Happy ever after – a different perspective

Vittorio_Reggianini_-_The_LetterMy FB friend author Mari Christie and I have been discussing the HEA ending. In romance novels, the convention suggests the happy ever after involves a couple (or, in some interpretations of the genre, a rather larger group) riding happily off into the sunset.

I’ve posted elsewhere about happy endings being new beginnings, and happy ever after involving an upward trajectory that the reader can believe in. In the romance genre, and particularly in the historical romance genre, happy ever after means a marriage that the reader thinks will work.

But for a huge number of people in my chosen time period, the early 19th century, marriage was not on the cards.

For a start, out of a population of 16 million, more than 300,000 British men died in the Napoleonic wars between 1804 and 1815. That’s a huge number of men of marriageable age – probably close to 1 in 12. Men were also more likely to indulge in risk-taking behaviour in their leisure, and to belong to risky occupations, further increasing the gender imbalance.

And men were not subject to social stigma if they did not marry, and had easy access to many of the benefits of marriage (with one in five women in London, according to some researchers, earning their living from the sale of sex).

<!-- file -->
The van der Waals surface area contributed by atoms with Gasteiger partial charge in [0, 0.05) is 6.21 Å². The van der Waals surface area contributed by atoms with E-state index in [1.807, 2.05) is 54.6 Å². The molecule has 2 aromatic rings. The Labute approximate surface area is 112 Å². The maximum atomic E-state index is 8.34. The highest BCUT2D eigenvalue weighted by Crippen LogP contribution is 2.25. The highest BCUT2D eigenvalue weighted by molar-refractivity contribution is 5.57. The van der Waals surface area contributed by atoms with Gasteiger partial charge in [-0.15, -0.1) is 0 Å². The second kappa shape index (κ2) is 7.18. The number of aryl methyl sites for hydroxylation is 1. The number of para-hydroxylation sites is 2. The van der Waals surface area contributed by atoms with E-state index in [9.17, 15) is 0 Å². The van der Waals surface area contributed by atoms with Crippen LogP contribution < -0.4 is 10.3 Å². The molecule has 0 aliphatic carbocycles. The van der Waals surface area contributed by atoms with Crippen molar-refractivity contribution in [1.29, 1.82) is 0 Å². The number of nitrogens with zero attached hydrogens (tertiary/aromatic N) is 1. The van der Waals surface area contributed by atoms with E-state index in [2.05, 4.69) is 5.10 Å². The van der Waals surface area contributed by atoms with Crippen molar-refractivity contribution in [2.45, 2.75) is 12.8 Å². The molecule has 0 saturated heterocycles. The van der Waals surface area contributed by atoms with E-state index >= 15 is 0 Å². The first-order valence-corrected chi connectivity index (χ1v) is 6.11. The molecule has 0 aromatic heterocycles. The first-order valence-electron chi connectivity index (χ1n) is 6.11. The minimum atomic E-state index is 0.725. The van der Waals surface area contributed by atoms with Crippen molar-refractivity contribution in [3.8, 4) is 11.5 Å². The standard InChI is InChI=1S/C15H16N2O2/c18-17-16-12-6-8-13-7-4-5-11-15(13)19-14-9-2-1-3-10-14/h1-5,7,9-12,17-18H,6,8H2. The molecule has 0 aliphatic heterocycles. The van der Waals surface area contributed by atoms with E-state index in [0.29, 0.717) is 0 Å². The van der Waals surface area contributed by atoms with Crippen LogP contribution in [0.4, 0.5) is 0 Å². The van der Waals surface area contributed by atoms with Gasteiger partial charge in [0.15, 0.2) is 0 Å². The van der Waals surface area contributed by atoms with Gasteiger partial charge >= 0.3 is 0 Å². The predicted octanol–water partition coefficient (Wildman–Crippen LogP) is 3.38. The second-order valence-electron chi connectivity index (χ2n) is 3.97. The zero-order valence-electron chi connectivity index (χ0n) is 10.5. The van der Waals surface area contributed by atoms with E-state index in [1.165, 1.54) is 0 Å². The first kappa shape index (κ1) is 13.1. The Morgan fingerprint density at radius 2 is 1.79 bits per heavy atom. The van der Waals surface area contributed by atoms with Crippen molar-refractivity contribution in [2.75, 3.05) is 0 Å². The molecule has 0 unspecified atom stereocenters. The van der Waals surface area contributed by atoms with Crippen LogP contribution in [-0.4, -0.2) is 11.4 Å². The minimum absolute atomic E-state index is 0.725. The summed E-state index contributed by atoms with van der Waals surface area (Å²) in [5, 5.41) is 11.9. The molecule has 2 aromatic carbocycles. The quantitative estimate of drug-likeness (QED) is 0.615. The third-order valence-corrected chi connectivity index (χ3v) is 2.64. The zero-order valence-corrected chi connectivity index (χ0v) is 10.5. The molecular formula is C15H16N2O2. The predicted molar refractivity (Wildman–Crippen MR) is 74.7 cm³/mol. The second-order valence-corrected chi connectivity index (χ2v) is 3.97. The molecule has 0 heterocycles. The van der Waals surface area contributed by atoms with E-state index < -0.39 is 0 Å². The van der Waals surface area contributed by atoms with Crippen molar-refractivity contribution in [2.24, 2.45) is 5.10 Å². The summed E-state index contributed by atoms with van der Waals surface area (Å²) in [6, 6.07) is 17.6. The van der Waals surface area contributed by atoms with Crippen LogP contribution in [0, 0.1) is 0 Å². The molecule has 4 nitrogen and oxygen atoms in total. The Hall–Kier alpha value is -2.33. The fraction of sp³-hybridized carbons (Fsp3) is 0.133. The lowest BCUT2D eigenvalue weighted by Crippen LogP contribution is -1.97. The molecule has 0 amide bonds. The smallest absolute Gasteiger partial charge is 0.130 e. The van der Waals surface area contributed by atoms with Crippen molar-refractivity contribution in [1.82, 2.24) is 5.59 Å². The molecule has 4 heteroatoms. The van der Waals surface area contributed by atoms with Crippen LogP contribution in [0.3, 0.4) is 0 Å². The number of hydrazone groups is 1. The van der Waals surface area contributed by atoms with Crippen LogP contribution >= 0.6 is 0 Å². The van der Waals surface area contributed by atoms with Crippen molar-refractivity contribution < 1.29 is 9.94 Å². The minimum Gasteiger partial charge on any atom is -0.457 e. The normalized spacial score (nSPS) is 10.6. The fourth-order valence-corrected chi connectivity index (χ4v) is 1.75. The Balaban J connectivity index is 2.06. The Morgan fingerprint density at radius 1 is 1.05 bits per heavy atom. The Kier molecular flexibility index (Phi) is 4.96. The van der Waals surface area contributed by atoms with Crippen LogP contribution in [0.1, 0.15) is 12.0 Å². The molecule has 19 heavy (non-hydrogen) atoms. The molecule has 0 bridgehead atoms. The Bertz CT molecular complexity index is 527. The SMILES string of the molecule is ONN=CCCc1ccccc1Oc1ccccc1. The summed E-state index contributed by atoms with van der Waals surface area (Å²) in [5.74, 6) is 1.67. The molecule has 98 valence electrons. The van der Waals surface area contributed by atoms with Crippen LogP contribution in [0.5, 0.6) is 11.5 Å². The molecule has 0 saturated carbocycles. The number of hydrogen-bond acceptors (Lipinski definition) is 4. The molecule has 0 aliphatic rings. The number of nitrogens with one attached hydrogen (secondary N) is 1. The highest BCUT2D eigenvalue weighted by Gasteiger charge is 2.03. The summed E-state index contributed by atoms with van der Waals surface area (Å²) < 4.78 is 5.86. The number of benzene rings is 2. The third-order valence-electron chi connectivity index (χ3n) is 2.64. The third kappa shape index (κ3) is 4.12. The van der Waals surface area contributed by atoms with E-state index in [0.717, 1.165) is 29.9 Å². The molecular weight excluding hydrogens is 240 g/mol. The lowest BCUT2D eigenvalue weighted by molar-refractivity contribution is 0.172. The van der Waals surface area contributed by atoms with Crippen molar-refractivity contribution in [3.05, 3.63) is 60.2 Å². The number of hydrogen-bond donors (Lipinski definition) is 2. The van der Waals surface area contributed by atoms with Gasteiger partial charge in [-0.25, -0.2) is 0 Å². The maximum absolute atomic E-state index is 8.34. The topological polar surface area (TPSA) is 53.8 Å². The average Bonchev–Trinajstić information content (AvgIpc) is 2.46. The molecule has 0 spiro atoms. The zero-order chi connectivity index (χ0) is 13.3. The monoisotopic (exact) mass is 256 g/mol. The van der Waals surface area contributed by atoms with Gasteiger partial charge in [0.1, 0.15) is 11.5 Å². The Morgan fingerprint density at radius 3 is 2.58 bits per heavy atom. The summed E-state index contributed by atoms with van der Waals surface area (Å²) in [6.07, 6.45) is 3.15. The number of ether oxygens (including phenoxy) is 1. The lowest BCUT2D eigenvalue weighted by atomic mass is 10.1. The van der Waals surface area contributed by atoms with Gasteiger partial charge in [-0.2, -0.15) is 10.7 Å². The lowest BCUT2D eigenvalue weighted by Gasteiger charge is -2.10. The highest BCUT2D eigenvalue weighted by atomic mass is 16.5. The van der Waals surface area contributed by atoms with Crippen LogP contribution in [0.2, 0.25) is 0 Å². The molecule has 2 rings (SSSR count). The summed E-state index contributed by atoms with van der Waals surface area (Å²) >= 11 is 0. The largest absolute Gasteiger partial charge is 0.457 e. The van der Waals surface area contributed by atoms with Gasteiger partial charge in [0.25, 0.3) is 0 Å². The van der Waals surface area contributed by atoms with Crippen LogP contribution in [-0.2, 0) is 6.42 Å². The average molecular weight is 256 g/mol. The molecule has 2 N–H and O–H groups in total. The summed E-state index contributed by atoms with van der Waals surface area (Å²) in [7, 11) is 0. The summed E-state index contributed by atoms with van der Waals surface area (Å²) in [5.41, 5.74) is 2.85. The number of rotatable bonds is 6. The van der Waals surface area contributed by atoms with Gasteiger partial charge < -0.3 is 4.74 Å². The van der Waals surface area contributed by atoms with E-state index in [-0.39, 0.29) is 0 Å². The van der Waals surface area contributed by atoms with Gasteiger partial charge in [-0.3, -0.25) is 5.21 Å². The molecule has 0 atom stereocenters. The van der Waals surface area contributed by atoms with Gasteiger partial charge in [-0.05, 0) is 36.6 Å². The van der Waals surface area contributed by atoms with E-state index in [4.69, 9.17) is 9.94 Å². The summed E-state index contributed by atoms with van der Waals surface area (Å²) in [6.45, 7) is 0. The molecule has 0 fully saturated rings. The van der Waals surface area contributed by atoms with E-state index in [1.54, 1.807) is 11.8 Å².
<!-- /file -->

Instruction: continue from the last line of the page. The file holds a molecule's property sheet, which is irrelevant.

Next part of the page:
So even if our late Georgian miss wanted to marry, she may not have had the opportunity. Jane Austen wrote to her sister, Cassandra:

‘There is a great scarcity of Men in general, & a still greater scarcity of any that were good for much.’

Beyond that, though, our Miss may not have wished to marry. Married women had few rights.

Yet what is remarkable, unmarried women were more legally independent than the married ones. Single women could own property, pay taxes to the state, and vote in the local parish, none of which married women were allowed to do. [Women in the middle class in the 19th Century]

And the health risks of pregnancy concerned many women. With a maternal death rate of one in 1000 live births, and an average of five children per mother, women had a two or three percent chance of dying in or shortly after childbirth.

It’s hard to tell how many women were single. Marital status was not systematically collected in statistics until the middle of the century. But at that time, one in three women were not married. Florence Nightingale commented on the general belief that women had no more important role than to marry and have children.

Women are never supposed to have any occupation of sufficient importance not to be interrupted, except “suckling their fools”; and women themselves have accepted this, have written books to support it, and have trained themselves so as to consider whatever they do as not of such value to the world as others, but that they can throw it up at the first “claim of social life”. They have accustomed themselves to consider intellectual occupation as a merely selfish amusement, which it is their “duty” to give up for every trifler more selfish than themselves.

Women never have an half-hour in all their lives (except before and after anybody is up in the house) that they can call their own, without fear of offending or of hurting someone. Why do people sit up late, or, more rarely, get up so early? Not because the day is not long enough, but because they have “no time in the day to themselves”.